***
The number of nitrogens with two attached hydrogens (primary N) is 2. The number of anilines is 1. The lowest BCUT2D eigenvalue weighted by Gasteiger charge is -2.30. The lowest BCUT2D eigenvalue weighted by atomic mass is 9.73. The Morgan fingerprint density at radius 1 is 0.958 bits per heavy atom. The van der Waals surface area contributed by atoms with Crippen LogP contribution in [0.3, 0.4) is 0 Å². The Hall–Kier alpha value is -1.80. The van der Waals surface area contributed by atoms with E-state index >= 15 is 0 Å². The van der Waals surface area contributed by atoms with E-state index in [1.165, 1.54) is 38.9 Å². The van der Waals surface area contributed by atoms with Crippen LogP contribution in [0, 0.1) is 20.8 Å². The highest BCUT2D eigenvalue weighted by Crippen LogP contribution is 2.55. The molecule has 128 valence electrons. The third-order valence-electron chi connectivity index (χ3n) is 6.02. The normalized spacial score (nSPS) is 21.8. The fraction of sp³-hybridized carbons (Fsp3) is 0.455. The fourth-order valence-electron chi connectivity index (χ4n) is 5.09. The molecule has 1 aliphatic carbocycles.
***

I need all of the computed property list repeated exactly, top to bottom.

The number of nitrogens with two attached hydrogens (primary N) is 2. The number of anilines is 1. The lowest BCUT2D eigenvalue weighted by Gasteiger charge is -2.30. The lowest BCUT2D eigenvalue weighted by atomic mass is 9.73. The Morgan fingerprint density at radius 1 is 0.958 bits per heavy atom. The van der Waals surface area contributed by atoms with Crippen LogP contribution in [0.3, 0.4) is 0 Å². The Hall–Kier alpha value is -1.80. The van der Waals surface area contributed by atoms with E-state index >= 15 is 0 Å². The van der Waals surface area contributed by atoms with E-state index in [1.165, 1.54) is 38.9 Å². The van der Waals surface area contributed by atoms with Crippen LogP contribution in [0, 0.1) is 20.8 Å². The highest BCUT2D eigenvalue weighted by Crippen LogP contribution is 2.55. The molecule has 128 valence electrons. The third-order valence-electron chi connectivity index (χ3n) is 6.02. The normalized spacial score (nSPS) is 21.8. The fraction of sp³-hybridized carbons (Fsp3) is 0.455. The fourth-order valence-electron chi connectivity index (χ4n) is 5.09. The molecule has 1 aliphatic carbocycles.